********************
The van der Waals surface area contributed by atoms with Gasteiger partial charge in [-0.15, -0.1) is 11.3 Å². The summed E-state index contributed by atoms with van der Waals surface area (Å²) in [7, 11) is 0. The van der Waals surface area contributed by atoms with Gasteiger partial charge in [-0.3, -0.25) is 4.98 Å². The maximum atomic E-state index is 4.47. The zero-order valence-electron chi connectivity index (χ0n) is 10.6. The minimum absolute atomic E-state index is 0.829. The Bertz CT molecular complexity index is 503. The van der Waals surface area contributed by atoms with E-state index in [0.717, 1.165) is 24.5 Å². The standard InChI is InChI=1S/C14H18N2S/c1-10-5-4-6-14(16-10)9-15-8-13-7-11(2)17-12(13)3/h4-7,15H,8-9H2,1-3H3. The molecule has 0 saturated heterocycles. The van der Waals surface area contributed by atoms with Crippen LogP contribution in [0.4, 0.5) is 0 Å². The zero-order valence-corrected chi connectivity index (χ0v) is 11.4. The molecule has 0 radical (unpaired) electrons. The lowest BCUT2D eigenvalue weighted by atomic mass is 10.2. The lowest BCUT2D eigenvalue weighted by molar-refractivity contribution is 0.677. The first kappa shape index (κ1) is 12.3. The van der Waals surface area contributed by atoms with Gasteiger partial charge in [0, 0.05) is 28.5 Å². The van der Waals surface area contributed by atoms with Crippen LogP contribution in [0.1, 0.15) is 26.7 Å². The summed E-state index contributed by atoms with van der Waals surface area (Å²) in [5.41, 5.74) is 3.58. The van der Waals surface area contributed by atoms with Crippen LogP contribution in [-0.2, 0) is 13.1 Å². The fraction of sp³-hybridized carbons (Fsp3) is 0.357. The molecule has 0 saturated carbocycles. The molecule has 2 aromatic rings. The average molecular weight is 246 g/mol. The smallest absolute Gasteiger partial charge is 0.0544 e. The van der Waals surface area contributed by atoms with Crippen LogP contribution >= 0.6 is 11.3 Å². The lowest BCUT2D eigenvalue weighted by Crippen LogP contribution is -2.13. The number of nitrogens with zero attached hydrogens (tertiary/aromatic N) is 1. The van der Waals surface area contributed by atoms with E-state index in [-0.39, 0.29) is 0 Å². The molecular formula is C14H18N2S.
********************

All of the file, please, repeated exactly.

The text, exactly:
The van der Waals surface area contributed by atoms with Gasteiger partial charge in [-0.15, -0.1) is 11.3 Å². The summed E-state index contributed by atoms with van der Waals surface area (Å²) in [7, 11) is 0. The van der Waals surface area contributed by atoms with Gasteiger partial charge in [-0.3, -0.25) is 4.98 Å². The maximum atomic E-state index is 4.47. The zero-order valence-electron chi connectivity index (χ0n) is 10.6. The minimum absolute atomic E-state index is 0.829. The Bertz CT molecular complexity index is 503. The van der Waals surface area contributed by atoms with E-state index in [0.717, 1.165) is 24.5 Å². The standard InChI is InChI=1S/C14H18N2S/c1-10-5-4-6-14(16-10)9-15-8-13-7-11(2)17-12(13)3/h4-7,15H,8-9H2,1-3H3. The molecule has 0 saturated heterocycles. The van der Waals surface area contributed by atoms with Crippen LogP contribution in [0.4, 0.5) is 0 Å². The zero-order valence-corrected chi connectivity index (χ0v) is 11.4. The molecule has 0 radical (unpaired) electrons. The lowest BCUT2D eigenvalue weighted by atomic mass is 10.2. The lowest BCUT2D eigenvalue weighted by molar-refractivity contribution is 0.677. The first kappa shape index (κ1) is 12.3. The van der Waals surface area contributed by atoms with Gasteiger partial charge in [0, 0.05) is 28.5 Å². The van der Waals surface area contributed by atoms with Crippen LogP contribution in [0.1, 0.15) is 26.7 Å². The summed E-state index contributed by atoms with van der Waals surface area (Å²) in [5.41, 5.74) is 3.58. The van der Waals surface area contributed by atoms with Crippen LogP contribution in [-0.2, 0) is 13.1 Å². The fraction of sp³-hybridized carbons (Fsp3) is 0.357. The molecule has 0 saturated carbocycles. The molecule has 2 aromatic rings. The average molecular weight is 246 g/mol. The smallest absolute Gasteiger partial charge is 0.0544 e. The van der Waals surface area contributed by atoms with Crippen LogP contribution >= 0.6 is 11.3 Å². The lowest BCUT2D eigenvalue weighted by Crippen LogP contribution is -2.13. The number of nitrogens with zero attached hydrogens (tertiary/aromatic N) is 1. The van der Waals surface area contributed by atoms with E-state index in [-0.39, 0.29) is 0 Å². The molecular formula is C14H18N2S.